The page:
There are no coincidences in Torah.
No matter how curious a verse may seem, how unrelated it may appear to what precedes or follows it, there are profound truths to be mined in each line. In fact, encountering the unexpected in a passage is often a clue that something exciting is happening beneath the surface, that hidden secrets wait to be revealed. Textual oddities are windows into the mystery of the Torah.
We will all be familiar with the story of Jacob, Esau and the stew. It appears this month in the portion Tol’dot, read in our synagogue on November 21. After a long day at the hunt, Esau, manly man that he is, comes back to the camp empty handed. Ravenous, he asks his domesticated brother for a bowl of lentils. “I’m famished; let me gulp down some of that red stuff!” (Genesis 25:30). Jacob seizes the opportunity, and trades his elder-brother a bowl of soup for the birthright.
Medieval commentator Rashi sees wickedness in Esau’s easy dismissal of his inheritance and status. Others fault him for imagining himself so close to death. But I find myself disappointed in Jacob who took advantage of his brother’s weaknesses, bargaining hard instead of feeding the hungry.
What if each one of us looked out only for our own interests and ignored our brothers’ and sisters’ needs? I believe the Torah answers this question with the verse that follows the episode of the stew: “There was a famine in the land” (Genesis 26:1).
While most readers see this stark, ominous statement as an introduction to the subsequent story—the famine causes Isaac to emigrate in search of food— I prefer to read it as a bridge between the two episodes: famine is not only the cause, but also the logical result when one man’s selfish actions are repeated many times over. It cannot be coincidence that the Torah follows a story about stinginess with food with the verse “there was a famine in the land.” Famine occurs when we refuse to share our bounty with those in need.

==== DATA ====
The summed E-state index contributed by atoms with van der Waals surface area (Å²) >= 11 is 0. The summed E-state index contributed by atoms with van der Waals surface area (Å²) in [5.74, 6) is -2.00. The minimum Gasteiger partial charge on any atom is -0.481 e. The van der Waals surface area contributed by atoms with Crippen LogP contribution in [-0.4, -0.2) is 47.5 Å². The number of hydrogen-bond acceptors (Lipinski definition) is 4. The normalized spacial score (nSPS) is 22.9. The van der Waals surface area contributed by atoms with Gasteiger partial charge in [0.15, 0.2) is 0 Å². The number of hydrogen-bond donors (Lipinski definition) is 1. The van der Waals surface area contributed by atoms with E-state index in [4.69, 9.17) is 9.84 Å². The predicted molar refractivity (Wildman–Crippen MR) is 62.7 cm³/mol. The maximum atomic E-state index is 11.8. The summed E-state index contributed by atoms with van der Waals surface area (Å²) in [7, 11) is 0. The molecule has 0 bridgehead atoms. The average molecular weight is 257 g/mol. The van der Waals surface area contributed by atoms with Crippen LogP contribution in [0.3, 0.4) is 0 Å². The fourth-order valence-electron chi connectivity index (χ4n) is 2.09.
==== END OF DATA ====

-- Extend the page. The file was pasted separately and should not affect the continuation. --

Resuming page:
What a gap there is in our world between those with access to food and those lacking basic nutrition! “The number of hungry people in the world rose to 1.02 billion this year, or nearly one in seven people, according to the United Nations Food and Agriculture Organization, despite a 12-year concentrated effort to cut the number. The global financial recession added at least 100 million people by depriving them of the means to buy enough food, but the numbers were inching up even before the crisis, the United Nations noted in a report last week” (New York Times, October 21, 2009). Despite this, it’s clear that while some on our planet have little or no reliable access to food and others experience “food insecurity,” where their access to quality nutrition is unstable and/or insufficient, the world’s wealthy enjoy unprecedented access to a wide range of food. How often have you and I stood in the aisle of a grocery store deciding which cheese to buy?

Access to nutritious food is a fundamental right, and we have a moral obligation to assist those without it. There are lasting solutions to the problem. Globally, microcredit facilities work: (relatively) tiny loans enable poor families to support themselves over the long term. Visit, a website through which individuals can make loans to aspiring entrepreneurs with small businesses in the developing world. It’s an exciting development!
In the United States, Canada and Australia, there is a “Jewish Response to Hunger”: Mazon. Jews (and Jewish organizations) of all kinds donate 3% of the cost of simchas (celebrations), and the money is pooled and used to support life-changing projects in local communities and in Israel. It’s a wonderful way to enact Jewish values, and develop a collective sense of Jewish Peoplehood. More information is found on Mazon’s website, Why not set an empty chair when you throw or attend a dinner party or Shabbat meal—that is, donate the cost of one meal to a local organization combating hunger and food insecurity?
Learn more about Global Hunger through the American Jewish World Service website:, and take their Hunger Quiz.
The ideas, resources and expertise exist to feed our planet—if each one of us would only share what’s in our bowl.

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